Although their contribution may seem small to the Browns, it’s garnered a big response from customers, with groceries often selling out weekly. When available from local farmers, the Browns have added fresh produce to the grocery selection, too, as well as meal kits including a pizza kit and Italian salad kit for customers to assemble at home. AJ adds that he’s hoping to add even more kits soon — possibly one for making sourdough pancakes at home.
For those interested in purchasing items from Knead, whether that be bread and sourdough starter or fresh produce and eggs, simply visit the online store, place your order and then head to the bakery for contactless curbside pickup.
“When we moved over to curbside, we wanted to keep it as safe as possible for us working every single day and then also for customers coming in and buying from us every single day,” AJ says. “And so having that non-contact mentality, people drive up in the car, there’s a table set out in front of each parking space, and we just bring the bags out. We put it on the table in front of the parking space and then we go back from the restaurant and people get out of their car, they can go grab the bag and get back in the car. There’s no human contact in that process.”
The community’s overwhelmingly positive response to Knead’s new offerings has humbled the Browns, they say. In general, the couple adds, just watching how St. Louisans have supported small businesses in general has lifted their spirits.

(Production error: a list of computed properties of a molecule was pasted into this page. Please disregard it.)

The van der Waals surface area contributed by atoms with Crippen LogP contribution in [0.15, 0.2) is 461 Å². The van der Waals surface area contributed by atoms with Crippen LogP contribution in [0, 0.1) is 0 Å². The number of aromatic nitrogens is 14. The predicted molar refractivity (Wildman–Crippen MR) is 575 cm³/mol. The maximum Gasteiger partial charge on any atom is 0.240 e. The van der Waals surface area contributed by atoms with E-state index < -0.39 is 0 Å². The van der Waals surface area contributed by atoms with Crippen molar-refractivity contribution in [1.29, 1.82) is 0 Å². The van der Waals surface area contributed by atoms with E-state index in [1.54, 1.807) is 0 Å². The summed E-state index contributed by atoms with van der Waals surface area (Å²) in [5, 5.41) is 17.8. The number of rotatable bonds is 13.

“I think that’s a really cool silver lining to everything that’s been going on, just to see that there is this unity and this togetherness to support each other throughout this,” AJ says.
Meals for Medical Workers
AJ and Kirsten are working hard to support Knead for their employees and vendors, but they’re also actively giving back to the community. As the COVID-19 virus began to spread across the St. Louis metropolitan area in March, Kirsten reached out to administrative staff at BJC HealthCare asking to donate food from Knead to health care workers.
That desire to give back evolved into a partnership with John Perkins, chef-owner of Juniper in the Central West End, with a program called Meals for Meds. Founded by Perkins, the Browns quickly joined the cause, merging it with the work they’d already done with BJC.
Meals for Meds launched with seven restaurants, including Juniper and Knead, and has grown to include more than 20 and counting, with Kirsten helping to connect chefs with hospitals in their area to provide meals for health care workers. The model is simple: Customers can donate funds toward meals from specific restaurants through online purchases, and then meals are then prepared and delivered to area hospitals.
That chain of support, as Kirsten calls it, between customer, restaurant and hospital, has been incredibly inspiring to her during this time of uncertainty and loss. It speaks to Knead’s very mission, she says, to support not just the bakery and its workers, but to help the greater St. Louis area as well.
“It’s really layers of people supporting each other,” Kirsten says. “I think that’s one of the coolest things for us, not only the unity, but just the support. People are wanting to do something, and this is an easy way for us to serve others, and that’s why Knead exists — to serve not only the St. Louis community, but to hire people, to have vendors and farmers that we support, and now this is just another outlet of how Knead gets to serve the St. Louis community.”